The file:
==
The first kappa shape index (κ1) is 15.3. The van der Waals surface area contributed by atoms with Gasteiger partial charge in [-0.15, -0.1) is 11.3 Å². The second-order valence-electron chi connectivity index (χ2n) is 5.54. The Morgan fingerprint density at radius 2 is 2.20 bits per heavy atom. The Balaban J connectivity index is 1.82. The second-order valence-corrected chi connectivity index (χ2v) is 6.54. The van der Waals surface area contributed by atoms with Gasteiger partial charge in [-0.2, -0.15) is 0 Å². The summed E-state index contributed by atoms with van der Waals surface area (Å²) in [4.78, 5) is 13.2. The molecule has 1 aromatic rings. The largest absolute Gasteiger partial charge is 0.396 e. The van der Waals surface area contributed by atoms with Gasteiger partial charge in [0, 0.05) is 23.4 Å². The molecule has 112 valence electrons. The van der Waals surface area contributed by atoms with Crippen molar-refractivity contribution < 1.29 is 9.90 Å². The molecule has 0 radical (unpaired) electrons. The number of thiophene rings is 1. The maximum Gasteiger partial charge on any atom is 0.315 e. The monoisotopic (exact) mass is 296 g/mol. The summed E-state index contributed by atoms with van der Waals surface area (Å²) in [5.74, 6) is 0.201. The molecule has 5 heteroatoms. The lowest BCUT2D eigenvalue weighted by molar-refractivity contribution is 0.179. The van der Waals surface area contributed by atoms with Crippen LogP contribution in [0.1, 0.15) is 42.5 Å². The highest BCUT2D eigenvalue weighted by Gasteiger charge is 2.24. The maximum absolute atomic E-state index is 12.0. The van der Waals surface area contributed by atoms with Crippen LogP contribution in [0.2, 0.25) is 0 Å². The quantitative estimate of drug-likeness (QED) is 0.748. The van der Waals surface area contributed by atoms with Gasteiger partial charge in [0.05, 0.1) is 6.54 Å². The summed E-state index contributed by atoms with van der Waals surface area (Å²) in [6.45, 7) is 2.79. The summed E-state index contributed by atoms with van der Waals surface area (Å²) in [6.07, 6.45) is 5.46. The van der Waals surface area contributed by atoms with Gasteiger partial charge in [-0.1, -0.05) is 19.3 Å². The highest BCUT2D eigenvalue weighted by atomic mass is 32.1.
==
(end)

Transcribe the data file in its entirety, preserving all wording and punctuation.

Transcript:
The first kappa shape index (κ1) is 15.3. The van der Waals surface area contributed by atoms with Gasteiger partial charge in [-0.15, -0.1) is 11.3 Å². The second-order valence-electron chi connectivity index (χ2n) is 5.54. The Morgan fingerprint density at radius 2 is 2.20 bits per heavy atom. The Balaban J connectivity index is 1.82. The second-order valence-corrected chi connectivity index (χ2v) is 6.54. The van der Waals surface area contributed by atoms with Gasteiger partial charge in [-0.2, -0.15) is 0 Å². The summed E-state index contributed by atoms with van der Waals surface area (Å²) in [4.78, 5) is 13.2. The molecule has 1 aromatic rings. The largest absolute Gasteiger partial charge is 0.396 e. The van der Waals surface area contributed by atoms with Gasteiger partial charge in [0, 0.05) is 23.4 Å². The molecule has 112 valence electrons. The van der Waals surface area contributed by atoms with Crippen molar-refractivity contribution < 1.29 is 9.90 Å². The molecule has 0 radical (unpaired) electrons. The number of thiophene rings is 1. The maximum Gasteiger partial charge on any atom is 0.315 e. The monoisotopic (exact) mass is 296 g/mol. The summed E-state index contributed by atoms with van der Waals surface area (Å²) in [5.74, 6) is 0.201. The molecule has 5 heteroatoms. The lowest BCUT2D eigenvalue weighted by molar-refractivity contribution is 0.179. The van der Waals surface area contributed by atoms with Crippen LogP contribution in [0.1, 0.15) is 42.5 Å². The highest BCUT2D eigenvalue weighted by Gasteiger charge is 2.24. The maximum absolute atomic E-state index is 12.0. The van der Waals surface area contributed by atoms with Crippen LogP contribution in [0.2, 0.25) is 0 Å². The quantitative estimate of drug-likeness (QED) is 0.748. The van der Waals surface area contributed by atoms with Gasteiger partial charge in [0.05, 0.1) is 6.54 Å². The summed E-state index contributed by atoms with van der Waals surface area (Å²) in [6.45, 7) is 2.79. The summed E-state index contributed by atoms with van der Waals surface area (Å²) in [6.07, 6.45) is 5.46. The van der Waals surface area contributed by atoms with Gasteiger partial charge in [-0.1, -0.05) is 19.3 Å². The highest BCUT2D eigenvalue weighted by atomic mass is 32.1.